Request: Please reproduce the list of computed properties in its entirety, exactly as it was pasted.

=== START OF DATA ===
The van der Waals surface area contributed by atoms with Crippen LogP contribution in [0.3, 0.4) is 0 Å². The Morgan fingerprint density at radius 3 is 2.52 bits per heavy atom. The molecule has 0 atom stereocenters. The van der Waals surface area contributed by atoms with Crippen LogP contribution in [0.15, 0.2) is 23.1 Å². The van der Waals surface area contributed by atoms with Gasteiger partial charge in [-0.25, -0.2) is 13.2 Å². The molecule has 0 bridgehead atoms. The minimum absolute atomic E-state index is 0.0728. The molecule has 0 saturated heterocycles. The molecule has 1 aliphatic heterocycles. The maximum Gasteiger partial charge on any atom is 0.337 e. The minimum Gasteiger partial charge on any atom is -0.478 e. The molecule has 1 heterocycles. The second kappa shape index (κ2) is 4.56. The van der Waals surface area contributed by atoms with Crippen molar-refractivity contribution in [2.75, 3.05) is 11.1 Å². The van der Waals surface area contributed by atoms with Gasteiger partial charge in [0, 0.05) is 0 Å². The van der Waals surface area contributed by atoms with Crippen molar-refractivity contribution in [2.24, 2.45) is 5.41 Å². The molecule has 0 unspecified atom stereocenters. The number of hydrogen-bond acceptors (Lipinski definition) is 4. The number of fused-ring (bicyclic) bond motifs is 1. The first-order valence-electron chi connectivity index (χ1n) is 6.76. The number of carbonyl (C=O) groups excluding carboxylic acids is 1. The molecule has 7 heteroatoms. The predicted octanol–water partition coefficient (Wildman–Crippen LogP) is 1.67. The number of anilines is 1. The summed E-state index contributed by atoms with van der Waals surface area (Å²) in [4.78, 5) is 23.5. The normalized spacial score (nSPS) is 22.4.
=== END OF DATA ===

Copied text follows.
The van der Waals surface area contributed by atoms with Crippen LogP contribution in [0.3, 0.4) is 0 Å². The Morgan fingerprint density at radius 3 is 2.52 bits per heavy atom. The molecule has 0 atom stereocenters. The van der Waals surface area contributed by atoms with Crippen LogP contribution in [0.15, 0.2) is 23.1 Å². The van der Waals surface area contributed by atoms with Gasteiger partial charge in [-0.25, -0.2) is 13.2 Å². The molecule has 0 bridgehead atoms. The minimum absolute atomic E-state index is 0.0728. The molecule has 0 saturated heterocycles. The molecule has 1 aliphatic heterocycles. The maximum Gasteiger partial charge on any atom is 0.337 e. The minimum Gasteiger partial charge on any atom is -0.478 e. The molecule has 1 heterocycles. The second kappa shape index (κ2) is 4.56. The van der Waals surface area contributed by atoms with Crippen molar-refractivity contribution in [2.75, 3.05) is 11.1 Å². The van der Waals surface area contributed by atoms with Gasteiger partial charge in [0, 0.05) is 0 Å². The van der Waals surface area contributed by atoms with Crippen molar-refractivity contribution in [2.24, 2.45) is 5.41 Å². The molecule has 0 unspecified atom stereocenters. The number of hydrogen-bond acceptors (Lipinski definition) is 4. The number of fused-ring (bicyclic) bond motifs is 1. The first-order valence-electron chi connectivity index (χ1n) is 6.76. The number of carbonyl (C=O) groups excluding carboxylic acids is 1. The molecule has 7 heteroatoms. The predicted octanol–water partition coefficient (Wildman–Crippen LogP) is 1.67. The number of anilines is 1. The summed E-state index contributed by atoms with van der Waals surface area (Å²) in [4.78, 5) is 23.5. The normalized spacial score (nSPS) is 22.4.